arches

All posts tagged arches

Last week, I joined a group of Gossamer Gear’s Trail Ambassadors for a retreat to the canyons of southeast Utah. Many of these Trail Ambassadors are currently schmoozing it up at the Outdoor Retailer Winter Show in Salt Lake City, but I only stuck around for the less overwhelming group activities with an amazing bunch of hikers.

Twinkle, showing off a new Kumo in Canyonlands National Park.

Twinkle, showing off a new Kumo in Canyonlands National Park.

After an evening visiting one of my co-instructors from NOLS, I met Glen Van Peski, the founder of Gossamer Gear, in Salt Lake City, then drove four hours to Moab, passing mountains, mesas, and canyons along the way. We arrived at a house that Grant, the president of the company, had rented for the occasion. I was originally pretty hesitant to join the event because I can’t stand being put in close quarters with people I’ve never met before (and sometimes even with people I have met), but the opportunity to meet many of the people on the guest list was too enticing. Luckily, after the first night, when everyone was so excited to meet each other, the night owls and the morning people separated the sleeping quarters well enough to make everybody happy.

Hikers acting like normal people in a house.

Hikers acting like normal people in a house.

And what a crew it was! We had AT and PCT record-setting hikers Snorkel and Anish, writer and podcaster Disco, BackpackingLight guru Will Rietveld, Arizona Trail gateway communities ambassador Sirena, The Real Hiking Viking, and many more. Most of the ambassadors, in fact, are not superhuman hikers– they’re just people who really love to hike, and love to do it with light packs. They’re all super enthusiastic, and all love to hear about each other’s stories and lives. This is the kind of group that makes me very happy to be a part of a hiking community.

Grant watches sunset from Grand View Lookout.

Grant watches sunset from Grand View Lookout.

Several of us (mostly those I mentioned in the previous paragraph) are what I like to call “Trail Famous”, which generated some entertaining discussion. Trail Fame is very different from Actual Fame, because it’s a vague kind of notoriety among a small group of people. For instance, a good bunch of Appalachian Trail and Pacific Crest Trail hikers know my name, and know that I make apps for them, but they don’t have any clue who I am. Even at the Trail Ambassador retreat, I heard from a few people, “I thought you’d be a lot older”. (On the AT last summer, I also heard, “I envisioned you as a middle-aged, overweight guy with Doritos stains on your shirt”. Sorry to disappoint!) But along the same line, it was great to be able to put a face with each name I’d heard so often before, and, not surprisingly, find that all of these hikers are just normal people who do what they do really well because they love to do it.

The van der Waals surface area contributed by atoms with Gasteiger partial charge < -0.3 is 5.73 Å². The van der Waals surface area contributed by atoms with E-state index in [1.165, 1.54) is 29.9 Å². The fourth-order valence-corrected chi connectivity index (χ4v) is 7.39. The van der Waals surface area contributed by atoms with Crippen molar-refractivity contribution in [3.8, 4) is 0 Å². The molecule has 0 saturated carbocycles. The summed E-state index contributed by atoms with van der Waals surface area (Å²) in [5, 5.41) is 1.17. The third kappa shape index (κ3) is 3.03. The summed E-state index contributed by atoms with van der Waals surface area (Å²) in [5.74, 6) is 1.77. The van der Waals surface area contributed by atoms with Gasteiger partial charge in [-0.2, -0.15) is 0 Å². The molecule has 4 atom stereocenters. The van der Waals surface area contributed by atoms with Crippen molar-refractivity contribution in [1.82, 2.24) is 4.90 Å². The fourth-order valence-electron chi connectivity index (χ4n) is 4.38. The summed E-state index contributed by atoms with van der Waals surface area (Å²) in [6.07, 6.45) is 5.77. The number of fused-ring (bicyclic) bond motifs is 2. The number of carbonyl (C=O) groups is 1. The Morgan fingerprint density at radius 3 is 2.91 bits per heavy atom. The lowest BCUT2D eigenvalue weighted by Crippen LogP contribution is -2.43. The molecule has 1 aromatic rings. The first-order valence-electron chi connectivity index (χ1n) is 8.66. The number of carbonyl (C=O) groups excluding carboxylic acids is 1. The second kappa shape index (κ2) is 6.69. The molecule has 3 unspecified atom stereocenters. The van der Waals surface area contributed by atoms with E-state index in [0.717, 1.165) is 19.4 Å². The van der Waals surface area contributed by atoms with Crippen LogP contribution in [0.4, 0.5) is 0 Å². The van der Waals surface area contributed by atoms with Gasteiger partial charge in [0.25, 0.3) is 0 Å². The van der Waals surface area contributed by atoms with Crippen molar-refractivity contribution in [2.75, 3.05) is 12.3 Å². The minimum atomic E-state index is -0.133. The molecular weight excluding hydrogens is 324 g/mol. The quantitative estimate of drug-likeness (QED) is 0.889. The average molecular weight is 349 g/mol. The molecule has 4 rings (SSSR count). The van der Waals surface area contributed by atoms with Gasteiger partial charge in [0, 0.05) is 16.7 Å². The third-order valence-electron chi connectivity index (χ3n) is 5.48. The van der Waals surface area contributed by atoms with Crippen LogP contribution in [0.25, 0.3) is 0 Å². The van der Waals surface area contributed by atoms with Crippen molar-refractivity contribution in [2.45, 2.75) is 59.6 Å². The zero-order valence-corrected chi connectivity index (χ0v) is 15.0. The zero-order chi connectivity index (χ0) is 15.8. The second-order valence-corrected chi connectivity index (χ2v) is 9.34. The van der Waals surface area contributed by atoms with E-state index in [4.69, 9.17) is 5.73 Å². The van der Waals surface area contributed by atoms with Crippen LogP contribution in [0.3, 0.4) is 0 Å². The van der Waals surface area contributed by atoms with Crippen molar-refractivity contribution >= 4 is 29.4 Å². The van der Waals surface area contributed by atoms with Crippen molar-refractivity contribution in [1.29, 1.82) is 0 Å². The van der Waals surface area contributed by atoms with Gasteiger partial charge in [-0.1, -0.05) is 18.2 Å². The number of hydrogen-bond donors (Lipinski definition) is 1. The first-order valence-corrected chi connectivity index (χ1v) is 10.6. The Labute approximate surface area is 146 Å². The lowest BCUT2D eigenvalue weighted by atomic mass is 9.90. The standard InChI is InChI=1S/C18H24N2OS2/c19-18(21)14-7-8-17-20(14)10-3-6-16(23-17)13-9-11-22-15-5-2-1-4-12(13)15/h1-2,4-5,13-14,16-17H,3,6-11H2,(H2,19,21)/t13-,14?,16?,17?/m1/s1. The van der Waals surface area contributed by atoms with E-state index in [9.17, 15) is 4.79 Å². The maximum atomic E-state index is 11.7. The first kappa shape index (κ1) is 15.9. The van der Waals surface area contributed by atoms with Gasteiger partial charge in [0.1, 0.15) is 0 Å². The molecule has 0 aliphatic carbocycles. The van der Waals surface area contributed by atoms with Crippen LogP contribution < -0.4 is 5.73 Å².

Jan photo bombs Barefoot Jake and Will Rietveld.

Jan photo bombs Barefoot Jake and Will Rietveld.

Will planned and led each of the four day-hikes, which allowed most of us to relax our brains and follow his route-finding through the canyons. There’s quite a bit to say about the alien landscape of the Utah canyons, but I’ll let the pictures do most of the talking. In the meantime, hanging out with all these passionate hikers has made me itch to get on a long trail again.

The La Sal Mountains, and a 1000 foot cliff over Arches National Park.

The La Sal Mountains, and a 1000 foot cliff over Arches National Park.

Allison looking off into the canyons.

Allison ponders the canyons.

Another clifftop view over Moab.

Another clifftop view over Moab.

Going down into the Canyonlands.

Going down into the Canyonlands.

At the rim of the canyons in Canyonlands.

At the rim of the canyons in Canyonlands.

Sunset colors in Arches National Park

Sunset colors in Arches National Park